By Stephen Young
By Stephen Young
By Stephen Young
By Jim Schutze
By Rachel Watts
By Lauren Drewes Daniels
Could it be that the Department of Public Safety scandals and the lack of indictments have any bearing on Coggins' cold feet for the judgeship ["The man who would be judge," December 31]? Seems to me that the Dallas Observer has missed the real story.
It's only rock and roll
Observant ones: Alternative newspapers and their writers never cease to amuse--God love 'em. But occasionally they topple over the top so awkwardly, they're laughable. In particular, I'm referring to your lists of the supposed top albums of the year ["Listen up," December 24]. Your writers, and Robert Wilonsky in particular, have seemingly fallen into the trap of trashing anything and everything that's popular in favor of "high-brow'' artists such as Jets to Brazil, Rufus Wainwright, and (who could forget) Neutral Milk Hotel. Unfortunately, these are performers most of your readers, particularly those of us who live in cultural meccas such as Abilene, will never have the opportunity to hear or purchase. In trying to be anti-establishment, your writers are actually the anti-establishment establishment hired by every other alternative newspaper in the land.
I'm not suggesting Jewel's latest effort should be in the top 10. But Jewel is a fairly benign singer-songwriter. Should we really hate her so much that we'd rather see her living "in her car at the bottom of a river,'' as Mr. Wilonsky suggests? (And wouldn't she have to be Aquaman's offspring to accomplish that feat anyway?) And while Bruce Springsteen's Tracks was hit-and-miss, it wasn't really a "muddled disappointment at best.'' Remember, these are songs that didn't make the cut the first time, and only the most diehard Springsteen fans are going to shell out $60 for the box anyway. It's unlikely many of them were disappointed.
I guess what I'm trying to say is, breathe deeply. Everything's going to be all right. Jewel and Alanis and Garth won't be the end of American pop culture. Chill out. It's only rock and roll.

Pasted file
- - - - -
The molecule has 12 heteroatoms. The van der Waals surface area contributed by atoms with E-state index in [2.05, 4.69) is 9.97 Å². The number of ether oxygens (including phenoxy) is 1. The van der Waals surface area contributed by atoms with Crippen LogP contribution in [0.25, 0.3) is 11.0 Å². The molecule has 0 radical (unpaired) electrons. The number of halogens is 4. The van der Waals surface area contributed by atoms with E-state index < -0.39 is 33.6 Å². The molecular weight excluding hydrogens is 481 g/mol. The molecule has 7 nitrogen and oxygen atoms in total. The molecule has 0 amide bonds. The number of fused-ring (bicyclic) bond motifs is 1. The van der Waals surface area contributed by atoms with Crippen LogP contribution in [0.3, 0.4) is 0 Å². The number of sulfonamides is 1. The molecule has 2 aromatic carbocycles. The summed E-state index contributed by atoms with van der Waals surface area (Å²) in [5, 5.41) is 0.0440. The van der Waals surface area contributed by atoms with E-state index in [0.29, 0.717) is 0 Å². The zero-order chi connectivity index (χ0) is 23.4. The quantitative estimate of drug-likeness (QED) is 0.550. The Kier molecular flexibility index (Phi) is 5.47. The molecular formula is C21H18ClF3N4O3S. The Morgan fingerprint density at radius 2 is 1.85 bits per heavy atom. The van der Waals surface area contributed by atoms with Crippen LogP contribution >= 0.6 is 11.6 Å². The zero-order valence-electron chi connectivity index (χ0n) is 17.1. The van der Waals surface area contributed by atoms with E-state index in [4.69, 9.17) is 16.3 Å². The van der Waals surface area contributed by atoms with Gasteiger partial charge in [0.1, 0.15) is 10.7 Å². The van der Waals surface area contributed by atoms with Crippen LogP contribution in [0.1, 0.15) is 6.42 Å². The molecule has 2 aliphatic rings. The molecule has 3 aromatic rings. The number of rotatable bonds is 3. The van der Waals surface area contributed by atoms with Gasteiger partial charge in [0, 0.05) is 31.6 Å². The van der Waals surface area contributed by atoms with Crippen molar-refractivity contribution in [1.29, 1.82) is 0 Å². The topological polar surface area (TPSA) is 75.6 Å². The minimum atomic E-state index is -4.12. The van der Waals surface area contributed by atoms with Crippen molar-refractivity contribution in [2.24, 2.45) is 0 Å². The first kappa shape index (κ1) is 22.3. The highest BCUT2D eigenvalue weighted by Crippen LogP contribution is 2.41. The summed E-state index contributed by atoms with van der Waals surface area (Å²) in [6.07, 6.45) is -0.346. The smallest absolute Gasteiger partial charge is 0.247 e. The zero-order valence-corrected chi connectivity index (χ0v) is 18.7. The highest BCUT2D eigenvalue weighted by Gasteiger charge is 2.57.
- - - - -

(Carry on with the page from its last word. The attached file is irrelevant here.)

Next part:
Abilene, via e-mail
Barenaked Ladies, Liz Phair, and Madonna are on your worst albums of the year list ["The crit and shap poll," December 31]. Who are on your best albums list? 'N Sync, Backstreet Boys, and Third Eye Blind, maybe?
While I loved your essay about Deep Ellum, I was totally appalled at the poor Web presentation for the photo essay that accompanied the story ["Out of the rubble," December 10]. Yes, I know, you guys think it's really cutting edge and all that, but it looks really bad when loading. That putting up a separate window for the photo and another for the text, well, it's a real time waster! I click on the photo essay, and two things pop up, and then I have to try to figure out how to see the next image, and I finally find that tiny > and click on it, and then the next photo and next text boxes take so long to load. Well, sir, I just gave up. I have no patience for poorly designed pages. Think of Web page layout as a classic book--photos and accompanying text. I suspect that you had more than enough page space in the story itself to include all the photos, which would have made your story so, so good! My advice? Don't try to do an MTV video on paper, because it just doesn't make it cool.
Ihor W. Slabicky
Cold on Heat
If you can't take the (Horton) Heat, get out of the business? I don't think so. Congratulations, Mr. Wilonsky, on raising yourself above the lemmings ["Homeward sounds," December 31]. As a former music critic for the now-defunct Dallas rag FM Magazine, where unfavorable opinions or reviews were not printed, I am refreshed to hear the Dallas Observer differentiates between ad space and critic space.
Price of a review
I wanted to say thank you for the concise review of the Prince of Egypt ["The greatest story never told," December 17]. After reading your review, I can wait for the video release, so I can use the fast-forward option.
Out of sync
I totally agree with what you said in your 'N Sync bashing article [Music Listings, December 24]. I personally am tired of these bands who make major bucks just because some teenage girls think the lead singer is hot. I hate how every one of these bands is exactly alike, and how they do the exact same songs but change one word and then put the lead-singer's picture on the cover and go plat. Thank you for this article. I only wish that 'N Sync realized they were doomed from the beginning and stopped while they were behind, but of course they don't, so we all have to put up with listening to them until they crash and burn like so many five-guy pop bands before them.